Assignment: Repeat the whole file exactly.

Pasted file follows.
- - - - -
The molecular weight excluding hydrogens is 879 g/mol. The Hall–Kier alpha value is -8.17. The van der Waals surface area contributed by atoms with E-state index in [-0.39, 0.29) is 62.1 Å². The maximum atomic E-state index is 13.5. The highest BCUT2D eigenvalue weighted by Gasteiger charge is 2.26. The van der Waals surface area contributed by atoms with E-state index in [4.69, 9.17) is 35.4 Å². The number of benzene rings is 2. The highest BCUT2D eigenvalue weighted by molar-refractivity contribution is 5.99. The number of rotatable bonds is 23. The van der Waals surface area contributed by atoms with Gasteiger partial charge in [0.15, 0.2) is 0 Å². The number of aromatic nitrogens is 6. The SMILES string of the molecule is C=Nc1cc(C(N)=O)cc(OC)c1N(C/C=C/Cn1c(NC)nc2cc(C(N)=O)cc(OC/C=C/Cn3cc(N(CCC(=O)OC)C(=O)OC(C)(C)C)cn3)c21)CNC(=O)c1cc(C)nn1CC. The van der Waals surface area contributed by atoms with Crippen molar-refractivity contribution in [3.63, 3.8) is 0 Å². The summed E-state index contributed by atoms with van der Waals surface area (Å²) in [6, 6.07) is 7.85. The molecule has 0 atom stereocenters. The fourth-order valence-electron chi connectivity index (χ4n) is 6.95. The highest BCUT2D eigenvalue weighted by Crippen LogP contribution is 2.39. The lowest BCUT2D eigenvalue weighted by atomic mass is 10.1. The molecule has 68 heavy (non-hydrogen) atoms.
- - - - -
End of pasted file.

The molecular weight excluding hydrogens is 879 g/mol. The Hall–Kier alpha value is -8.17. The van der Waals surface area contributed by atoms with E-state index in [-0.39, 0.29) is 62.1 Å². The maximum atomic E-state index is 13.5. The highest BCUT2D eigenvalue weighted by Gasteiger charge is 2.26. The van der Waals surface area contributed by atoms with E-state index in [4.69, 9.17) is 35.4 Å². The number of benzene rings is 2. The highest BCUT2D eigenvalue weighted by molar-refractivity contribution is 5.99. The number of rotatable bonds is 23. The van der Waals surface area contributed by atoms with Gasteiger partial charge in [0.15, 0.2) is 0 Å². The number of aromatic nitrogens is 6. The SMILES string of the molecule is C=Nc1cc(C(N)=O)cc(OC)c1N(C/C=C/Cn1c(NC)nc2cc(C(N)=O)cc(OC/C=C/Cn3cc(N(CCC(=O)OC)C(=O)OC(C)(C)C)cn3)c21)CNC(=O)c1cc(C)nn1CC. The van der Waals surface area contributed by atoms with Crippen molar-refractivity contribution in [3.63, 3.8) is 0 Å². The summed E-state index contributed by atoms with van der Waals surface area (Å²) in [6, 6.07) is 7.85. The molecule has 0 atom stereocenters. The fourth-order valence-electron chi connectivity index (χ4n) is 6.95. The highest BCUT2D eigenvalue weighted by Crippen LogP contribution is 2.39. The lowest BCUT2D eigenvalue weighted by atomic mass is 10.1. The molecule has 68 heavy (non-hydrogen) atoms.